I found your recipes and was eager to try them! This morning I made the almond and coconut flour bread, blueberry muffin and the pancakes for family breakfast. They were all delicious!! I was amazed at how moist they were. However, even thought the bread was light, it did not achieve the height shown with the recipe. I need advice on how to achieve a higher loaf. My family was delighted at the healthier version of our Sunday morning breakfast. Thank you, Maya, for the time and effort spent in perfecting and sharing your recipes.

I made this bread yesterday for the first time, baked well or so I thought an then while cooling it began to cave in the middle, wasn’t fully cooked, put it back in the oven an took forever to cook. Not sure what went wrong😞 I followed the recipe exactly except I didn’t add the flaxseed as I didn’t have any available, bit sure if that would have mattered!! Please share what you think I can correct for next time, otherwise bread was good!!
Hi Elana…….I love this paleo bread recipe and I’ve made it several times, mostly it is always wet in the middle……..I do the recipe exactly as written…….I was wondering if someone with a perfect loaf could take the internal temperature of the bread after removing from oven. I took the temperature of mine yesterday and it registered 140 degrees and that’s not enough…….although toothpicks came out dry. I cooked it 35 minutes………should I leave it in for 40 minutes?.. I would love to know the internal temperature for doneness……….I think knowing that would eliminate the wet middle.
One flour you’ll definitely want to familiarize yourself with on Paleo is almond flour. It comes in handy in dozens of different baking applications and it provides a pretty darn good substitute to general purpose flour. This almond loaf was made using almond flour and a few select additional ingredients like coconut oil and apple cider vinegar. This recipe is good for showing you how easy it is to come up with a loaf of Paleo bread. It isn’t exactly rocket science so don’t be afraid to try it out if you’ve never made bread from scratch before.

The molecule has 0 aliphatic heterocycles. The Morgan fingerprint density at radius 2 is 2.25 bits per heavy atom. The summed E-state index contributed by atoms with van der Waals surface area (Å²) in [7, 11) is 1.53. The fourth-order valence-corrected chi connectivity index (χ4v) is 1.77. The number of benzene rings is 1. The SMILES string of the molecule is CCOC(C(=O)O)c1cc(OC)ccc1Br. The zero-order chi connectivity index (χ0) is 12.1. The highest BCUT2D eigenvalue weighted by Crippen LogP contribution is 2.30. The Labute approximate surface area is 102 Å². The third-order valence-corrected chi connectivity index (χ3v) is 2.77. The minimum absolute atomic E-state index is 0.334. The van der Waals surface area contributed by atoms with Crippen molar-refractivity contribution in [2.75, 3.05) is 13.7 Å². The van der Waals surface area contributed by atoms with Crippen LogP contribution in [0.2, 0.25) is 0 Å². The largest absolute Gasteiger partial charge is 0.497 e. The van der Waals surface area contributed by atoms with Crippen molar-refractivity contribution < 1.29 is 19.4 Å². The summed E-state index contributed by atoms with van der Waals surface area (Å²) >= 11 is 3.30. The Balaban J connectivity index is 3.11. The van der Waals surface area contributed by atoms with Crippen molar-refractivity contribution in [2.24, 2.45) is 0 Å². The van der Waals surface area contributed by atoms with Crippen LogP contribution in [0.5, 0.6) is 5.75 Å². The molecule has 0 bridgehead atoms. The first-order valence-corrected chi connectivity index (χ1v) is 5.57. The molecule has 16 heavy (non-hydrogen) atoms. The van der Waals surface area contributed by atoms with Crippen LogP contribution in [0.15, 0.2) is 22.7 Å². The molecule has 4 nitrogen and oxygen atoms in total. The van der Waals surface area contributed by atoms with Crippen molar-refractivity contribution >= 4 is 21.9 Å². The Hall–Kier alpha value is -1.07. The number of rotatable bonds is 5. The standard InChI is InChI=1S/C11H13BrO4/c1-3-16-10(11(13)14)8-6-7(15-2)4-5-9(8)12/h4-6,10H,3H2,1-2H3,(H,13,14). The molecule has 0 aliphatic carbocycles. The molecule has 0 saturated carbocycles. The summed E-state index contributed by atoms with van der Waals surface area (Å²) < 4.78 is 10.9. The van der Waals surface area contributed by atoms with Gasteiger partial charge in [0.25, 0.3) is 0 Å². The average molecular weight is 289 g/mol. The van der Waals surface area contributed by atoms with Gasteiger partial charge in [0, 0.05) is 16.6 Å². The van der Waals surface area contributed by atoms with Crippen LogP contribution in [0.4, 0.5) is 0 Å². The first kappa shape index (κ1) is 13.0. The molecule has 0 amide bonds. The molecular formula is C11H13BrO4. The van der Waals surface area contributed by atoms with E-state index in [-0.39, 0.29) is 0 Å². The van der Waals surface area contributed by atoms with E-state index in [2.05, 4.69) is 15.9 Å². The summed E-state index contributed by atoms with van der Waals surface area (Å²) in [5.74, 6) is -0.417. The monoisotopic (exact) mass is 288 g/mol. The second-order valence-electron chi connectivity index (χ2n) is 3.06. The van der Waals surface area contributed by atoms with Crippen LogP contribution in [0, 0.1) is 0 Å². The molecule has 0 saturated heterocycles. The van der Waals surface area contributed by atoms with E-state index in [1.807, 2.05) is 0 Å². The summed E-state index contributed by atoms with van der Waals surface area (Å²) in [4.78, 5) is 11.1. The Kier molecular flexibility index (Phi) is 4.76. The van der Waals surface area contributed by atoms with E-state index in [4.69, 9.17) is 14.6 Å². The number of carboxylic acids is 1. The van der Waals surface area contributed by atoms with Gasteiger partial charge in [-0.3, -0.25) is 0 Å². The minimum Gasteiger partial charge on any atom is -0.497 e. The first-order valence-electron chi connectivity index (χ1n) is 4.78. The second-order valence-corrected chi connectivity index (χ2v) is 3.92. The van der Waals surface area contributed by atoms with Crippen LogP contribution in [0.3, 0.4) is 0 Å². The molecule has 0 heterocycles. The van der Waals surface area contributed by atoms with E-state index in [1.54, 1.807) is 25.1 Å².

I have recently discovered your website and I’m so pleased that I did. There is so much content there. It’s the bread I’m particularly interested in at this point since I have not had any bread for about two and a half years so I went straight there. I tried your world famous paleo bread and I must say it was very nice. However it does not look like your bread in that mine was much darker and much denser. I tried to find a comment where you addressed this issue but I only got as far as some comments regarding the height of the bread. You stated that the tin size was most likely incorrect. I’m sure my tin as a bit on the big side but when I look at the pic of your bread I can see yours is a much lighter bread than mine and also much lighter in colour.
One flour you’ll definitely want to familiarize yourself with on Paleo is almond flour. It comes in handy in dozens of different baking applications and it provides a pretty darn good substitute to general purpose flour. This almond loaf was made using almond flour and a few select additional ingredients like coconut oil and apple cider vinegar. This recipe is good for showing you how easy it is to come up with a loaf of Paleo bread. It isn’t exactly rocket science so don’t be afraid to try it out if you’ve never made bread from scratch before.
As for the preface to it, could you be more snarky? People are curious and not every place in the world has Celtic sea salt or coconut flour easily accessible. Given that you try every minute substitution, it makes me wonder if you tried Celtic sea salt vs. Gaelic sea salt. Geez, woman, lighten up and realize that people are just tapping into your wisdom. Who knows? Maybe you tried the substitution they were asking about and you can tell them how it worked out.